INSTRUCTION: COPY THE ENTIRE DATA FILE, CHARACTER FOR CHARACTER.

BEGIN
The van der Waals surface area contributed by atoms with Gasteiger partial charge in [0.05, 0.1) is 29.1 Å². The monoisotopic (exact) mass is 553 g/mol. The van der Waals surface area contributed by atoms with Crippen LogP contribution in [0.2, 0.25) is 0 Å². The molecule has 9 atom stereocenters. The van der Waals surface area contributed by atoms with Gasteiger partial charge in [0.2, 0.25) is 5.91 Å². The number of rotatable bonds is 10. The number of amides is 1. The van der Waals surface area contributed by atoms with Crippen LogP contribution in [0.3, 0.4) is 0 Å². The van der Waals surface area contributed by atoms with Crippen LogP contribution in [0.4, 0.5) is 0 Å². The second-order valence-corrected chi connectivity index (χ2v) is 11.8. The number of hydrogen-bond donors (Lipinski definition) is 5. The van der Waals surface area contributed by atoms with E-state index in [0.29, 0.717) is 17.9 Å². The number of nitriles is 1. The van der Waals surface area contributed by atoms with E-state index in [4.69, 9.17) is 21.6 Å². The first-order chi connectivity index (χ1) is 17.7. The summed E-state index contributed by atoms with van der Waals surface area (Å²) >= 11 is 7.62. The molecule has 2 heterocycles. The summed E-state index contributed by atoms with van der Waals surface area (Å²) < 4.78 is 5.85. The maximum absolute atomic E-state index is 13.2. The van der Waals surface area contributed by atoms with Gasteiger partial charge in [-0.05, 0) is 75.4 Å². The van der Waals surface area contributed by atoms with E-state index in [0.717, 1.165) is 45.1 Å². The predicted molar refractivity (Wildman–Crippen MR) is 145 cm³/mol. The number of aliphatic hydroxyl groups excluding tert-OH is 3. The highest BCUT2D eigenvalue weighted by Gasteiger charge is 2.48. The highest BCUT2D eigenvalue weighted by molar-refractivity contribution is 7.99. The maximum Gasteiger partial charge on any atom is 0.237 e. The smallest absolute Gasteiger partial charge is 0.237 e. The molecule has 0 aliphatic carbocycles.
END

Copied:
The van der Waals surface area contributed by atoms with Gasteiger partial charge in [0.05, 0.1) is 29.1 Å². The monoisotopic (exact) mass is 553 g/mol. The van der Waals surface area contributed by atoms with Crippen LogP contribution in [0.2, 0.25) is 0 Å². The molecule has 9 atom stereocenters. The van der Waals surface area contributed by atoms with Gasteiger partial charge in [0.2, 0.25) is 5.91 Å². The number of rotatable bonds is 10. The number of amides is 1. The van der Waals surface area contributed by atoms with Crippen LogP contribution in [0.3, 0.4) is 0 Å². The van der Waals surface area contributed by atoms with Crippen LogP contribution in [0.4, 0.5) is 0 Å². The second-order valence-corrected chi connectivity index (χ2v) is 11.8. The number of hydrogen-bond donors (Lipinski definition) is 5. The van der Waals surface area contributed by atoms with E-state index in [0.29, 0.717) is 17.9 Å². The number of nitriles is 1. The van der Waals surface area contributed by atoms with E-state index in [4.69, 9.17) is 21.6 Å². The first-order chi connectivity index (χ1) is 17.7. The summed E-state index contributed by atoms with van der Waals surface area (Å²) >= 11 is 7.62. The molecule has 2 heterocycles. The summed E-state index contributed by atoms with van der Waals surface area (Å²) < 4.78 is 5.85. The maximum absolute atomic E-state index is 13.2. The van der Waals surface area contributed by atoms with Gasteiger partial charge in [-0.05, 0) is 75.4 Å². The van der Waals surface area contributed by atoms with E-state index in [0.717, 1.165) is 45.1 Å². The predicted molar refractivity (Wildman–Crippen MR) is 145 cm³/mol. The number of aliphatic hydroxyl groups excluding tert-OH is 3. The highest BCUT2D eigenvalue weighted by Gasteiger charge is 2.48. The highest BCUT2D eigenvalue weighted by molar-refractivity contribution is 7.99. The maximum Gasteiger partial charge on any atom is 0.237 e. The smallest absolute Gasteiger partial charge is 0.237 e. The molecule has 0 aliphatic carbocycles.